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 Lead poisoning and lunch boxes 

 An estimated 19,000 children under age six in Ohio have unsafe levels of lead in their blood, according to a new analysis by the Environmental Working Group (EWG) that identifies high-risk counties and neighborhoods across the state. The study is based on lead poisoning risk criteria from the federal Centers for Disease Control and
Ohio state health officials…Read More

Beware of Lead in Children’s Lunch BoxesThe Center for Environmental Health (CEH) in Oakland, California filed a lawsuit on August 31, 2005 against manufacturers and retailers of soft vinyl lunch boxes that can potentially expose children to dangerous levels of lead. The amount of lead found in soft vinyl lunch boxes is not enough to cause acute lead poisoning, but is enough to contribute to health problems now and in the future, the most common of which are:

  • Headaches
  • Hyperactivity
  • Stomachaches
  • Poor appetite
  • Hearing problems
  • Stunted growth
  • Brain and nerve damage
  • Digestive disorders
  • Reproductive problems

According to the CEH’s report, the majority of lunch boxes tested did not contain lead. Of the 17 boxes that tested positive for lead, the one that contained the most lead was an Angela Anaconda box made by Targus International, which tested at 56,400 parts per million (ppm) of lead, more than 90 times the 600 ppm legal limit for lead in paint in children’s products. The rest of the boxes that tested positive had between two and twenty-five times the legal limit for lead in paint in children’s products.

One of the reasons why the CEH’s investigation is of significant concern is that the highest lead levels were found in the lining of lunch boxes, where it can easily come into contact with food, and where kids are likely to touch before handling their food.

It’s important to note that only soft plastic lunch boxes were tested for this report. The CEH did not test any hard plastic or metal lunch boxes.

If your child uses a soft plastic lunch box and you want to be sure that it doesn’t contain harmful levels of lead, the only way of knowing for sure is by testing it with a simple lead testing kit. In the U.S., you can find inexpensive kits at leadcheck.com or by calling 1-800-884-6073 for PACE’s Lead Alert kit. In Canada and other countries, your best bet is to call a local hardware store and ask if they have a simple lead testing kit, one that can be used to check for contamination on walls and other everyday materials that children can come into contact with.

Of course, the safest approach would be to do away with soft plastic lunch boxes and stick with reuseable cloth bags or brown paper bags.Below are some of the lunch boxes that tested high for lead in laboratory tests. CEH recommends against buying any lunch boxes made with vinyl. (See Article 3)CEH’s factsheet on lunchboxes includes a list of brand names that have been found to contain lead. CEH’s lead poisoning brochure gives general information on preventing lead poisoning. (You will need Acrobat Reader to open these files.)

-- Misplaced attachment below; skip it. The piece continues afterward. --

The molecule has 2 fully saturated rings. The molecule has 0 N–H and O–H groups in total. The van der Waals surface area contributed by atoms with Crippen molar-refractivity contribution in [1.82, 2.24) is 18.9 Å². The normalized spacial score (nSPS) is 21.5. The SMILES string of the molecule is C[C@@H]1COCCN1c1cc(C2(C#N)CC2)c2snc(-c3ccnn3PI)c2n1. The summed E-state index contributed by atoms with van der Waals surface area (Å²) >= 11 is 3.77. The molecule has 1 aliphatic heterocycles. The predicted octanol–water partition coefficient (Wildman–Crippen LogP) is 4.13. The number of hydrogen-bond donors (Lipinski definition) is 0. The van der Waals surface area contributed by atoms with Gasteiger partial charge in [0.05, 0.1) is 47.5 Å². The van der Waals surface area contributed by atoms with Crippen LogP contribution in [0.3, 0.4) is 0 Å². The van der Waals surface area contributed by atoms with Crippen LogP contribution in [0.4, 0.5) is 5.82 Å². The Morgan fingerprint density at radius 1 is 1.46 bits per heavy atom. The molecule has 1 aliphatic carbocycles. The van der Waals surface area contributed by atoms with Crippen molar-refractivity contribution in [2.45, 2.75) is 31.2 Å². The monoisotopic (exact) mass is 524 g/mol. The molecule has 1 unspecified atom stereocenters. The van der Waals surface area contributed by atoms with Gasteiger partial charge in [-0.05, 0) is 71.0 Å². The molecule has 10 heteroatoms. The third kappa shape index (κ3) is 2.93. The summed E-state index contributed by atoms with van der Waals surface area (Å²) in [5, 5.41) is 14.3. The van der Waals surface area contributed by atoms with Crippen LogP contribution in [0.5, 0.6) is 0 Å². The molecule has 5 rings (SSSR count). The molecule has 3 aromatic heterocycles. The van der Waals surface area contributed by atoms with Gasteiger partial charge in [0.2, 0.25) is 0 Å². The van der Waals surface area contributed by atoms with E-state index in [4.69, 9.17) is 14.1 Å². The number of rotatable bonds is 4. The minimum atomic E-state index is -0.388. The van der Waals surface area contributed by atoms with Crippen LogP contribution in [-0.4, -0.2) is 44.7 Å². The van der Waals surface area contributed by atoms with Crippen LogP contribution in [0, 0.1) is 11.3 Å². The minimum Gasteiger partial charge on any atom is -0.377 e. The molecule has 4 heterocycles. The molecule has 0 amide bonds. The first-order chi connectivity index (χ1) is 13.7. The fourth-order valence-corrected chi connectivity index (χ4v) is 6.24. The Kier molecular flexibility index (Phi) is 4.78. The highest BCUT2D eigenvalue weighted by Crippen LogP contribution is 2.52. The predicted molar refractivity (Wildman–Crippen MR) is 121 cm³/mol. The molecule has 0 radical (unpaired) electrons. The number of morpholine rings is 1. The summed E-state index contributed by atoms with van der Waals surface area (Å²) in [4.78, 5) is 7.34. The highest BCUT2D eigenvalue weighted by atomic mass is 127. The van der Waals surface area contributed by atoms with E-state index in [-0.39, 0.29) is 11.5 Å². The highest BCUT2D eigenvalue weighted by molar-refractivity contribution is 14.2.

Water for kids lunch boxes

 The tendency if for busy parents to put bottled water in their kids’ lunch boxes.  And many lunch boxes have a slot for the bottled water.  But if you would like your kids to drink water that is not too questionable (see https://muriella.wordpress.com/2007/04/20/make-your-own-bottled-water-and-save-the-planet/), empower them with their own water bottles with filters that they can fill and use whenever they want to.  They would not have to fill their bottles with tap water when their bottled water is finished.  The water bottle and filter can be used again and again.  View Product Information

Check these lunch boxes below:

“Lead Free” labels

Below is a sampling of “lead-free” labels commonly found on vinyl lunchboxes this season (2006).  CEH can not affirm that these labels are accurate, and recommend parents test their own lunchboxes with a lead swabbing kit to ensure their child’s lunchbox is safe.


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Alternatives to Vinyl


Below are a list of manufacturers that offer vinyl-free lunchboxes. This list is not necessarily all-inclusive.


Reusablebags.com offers several vinyl-free lunchboxes:

Organic and regular cotton bags

“Lunchbugs” cloth lunch bags

CoolTotes insulated bags

EarthPak bags made from recycled soda bottles

SIGG Kids Bags

Lunch Pak by Fleurville

Laptop Lunch Kit

byo lunchbag® by BuiltNY


World of Good offers a hand woven reed lunchbox and is committed to fair trade.


Mimi the Sardine offers vinyl-free water-proof lunchbags online and in Whole Foods stores in the Northwest and Southwest.

Progressive Kid offers EarthPak bags for sale on their website and are committed to social responsibility and environmental awareness.

Source: www.EWG.org; www.cdc.gov


Comments on: "Childhood Lead poisoning – what’s for lunch?" (2)

  1. […] For an earlier article lead poisoning  click here. […]

  2. I really enjoyed reading your thoughts, apparently you know what are you talking about! Your site is so simple to use too, Ive bookmark it in my folder 😀

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